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Hoffmann, R. A wiki for the life sciences where authorship matters. Nature Genetics (2008)

Cell membrane signaling as target in cancer therapy. II: Inhibitory effect of N,N,N-trimethylsphingosine on metastatic potential of murine B16 melanoma cell line through blocking of tumor cell-dependent platelet aggregation.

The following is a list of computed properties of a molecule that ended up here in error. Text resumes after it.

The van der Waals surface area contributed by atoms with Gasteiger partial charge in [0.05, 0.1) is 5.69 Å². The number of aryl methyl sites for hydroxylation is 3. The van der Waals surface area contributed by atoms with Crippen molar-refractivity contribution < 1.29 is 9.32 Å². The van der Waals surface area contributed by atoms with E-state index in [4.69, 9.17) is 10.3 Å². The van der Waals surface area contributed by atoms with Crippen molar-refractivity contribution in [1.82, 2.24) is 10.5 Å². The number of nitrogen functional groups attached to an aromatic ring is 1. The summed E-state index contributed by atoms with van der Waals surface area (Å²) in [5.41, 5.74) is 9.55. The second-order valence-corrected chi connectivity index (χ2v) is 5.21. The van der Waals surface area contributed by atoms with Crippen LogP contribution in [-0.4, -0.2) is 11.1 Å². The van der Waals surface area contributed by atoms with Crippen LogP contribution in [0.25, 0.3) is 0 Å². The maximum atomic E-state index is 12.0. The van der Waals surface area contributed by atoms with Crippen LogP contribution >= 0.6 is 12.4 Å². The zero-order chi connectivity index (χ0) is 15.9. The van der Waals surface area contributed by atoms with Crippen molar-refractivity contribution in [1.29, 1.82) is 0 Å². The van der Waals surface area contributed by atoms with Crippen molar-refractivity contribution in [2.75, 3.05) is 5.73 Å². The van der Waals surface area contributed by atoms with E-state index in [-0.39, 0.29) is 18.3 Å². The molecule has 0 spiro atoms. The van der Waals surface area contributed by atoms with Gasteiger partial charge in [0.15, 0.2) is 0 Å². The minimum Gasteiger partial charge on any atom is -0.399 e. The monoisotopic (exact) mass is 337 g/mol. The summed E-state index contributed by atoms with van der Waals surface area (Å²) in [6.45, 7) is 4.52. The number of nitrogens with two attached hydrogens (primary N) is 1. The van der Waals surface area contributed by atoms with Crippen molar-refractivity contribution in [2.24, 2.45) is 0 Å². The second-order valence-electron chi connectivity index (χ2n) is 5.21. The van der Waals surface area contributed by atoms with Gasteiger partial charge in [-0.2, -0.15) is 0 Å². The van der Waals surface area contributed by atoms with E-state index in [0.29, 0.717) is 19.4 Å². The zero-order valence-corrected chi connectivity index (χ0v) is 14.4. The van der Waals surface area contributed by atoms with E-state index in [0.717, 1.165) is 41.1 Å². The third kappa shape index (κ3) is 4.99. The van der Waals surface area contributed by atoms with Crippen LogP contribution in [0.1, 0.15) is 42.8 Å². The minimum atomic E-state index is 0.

Two phenotypic parameters, aberrant expression of protein kinase C and tumor cell-induced platelet aggregation (PA), have been correlated with abnormal growth behavior and metastatic potential of tumor cells. We recently observed that N,N,N-trimethylsphingosine (TMS) and N,N-dimethylsphingosine (DMS), but not sphingosine (SPN), had an inhibitory effect (via blocking of transmembrane signaling) on the growth of various human tumor cell lines in vitro as well as in vivo in nu/nu mice (K. Endo et al., Cancer Res., 51: 1613-1618, 1991). We therefore investigated the effects of TMS, DMS, and SPN on (a) PA induced by ADP and thrombin; (b) PA induced by melanoma cell line B16/BL6; and (c) experimental lung colonization as well as spontaneous lung metastasis of BL6 cells in syngeneic C57BL/6 mice. In experiments on agonist-induced PA, TMS inhibited PA and ATP secretion 5-fold more strongly than DMS or SPN. This effect may be based on the inhibition of Mr 47,000 platelet protein phosphorylation and/or inhibition of phosphatidylinositol turnover as a transmembrane signaling pathway in platelets. Tumor cell (BL6 melanoma)-induced PA and ATP secretion were also strongly inhibited by TMS, but not by DMS or SPN. Unlike ADP- or thrombin-induced PA, BL6 cell-induced PA was not inhibited by Calphostin-C (a potent protein kinase C inhibitor) or cilostazol (a potent inhibitor of PA based on inhibition of cyclic AMP phosphodiesterase). Since many previous studies suggested that the ability of tumor cells to induce PA is related to the degree of malignancy (e.g., metastatic potential) of tumor cells, we studied the effect of TMS on lung metastatic potential. Three independent sets of experiments, as described below, all showed clear inhibition of lung metastasis by administration of TMS: (a) i.v. coinjection of BL6 melanoma cells and TMS; (b) i.v. injection of TMS and, 1 h later, BL6 cells; (c) spontaneous metastasis to lung from s.c. BL6 tumor (TMS administered after establishment of tumor, followed by resection of tumor). In comparison to tumor growth inhibition produced by TMS or DMS, inhibition of melanoma metastasis by TMS is obvious at lower doses.[1]


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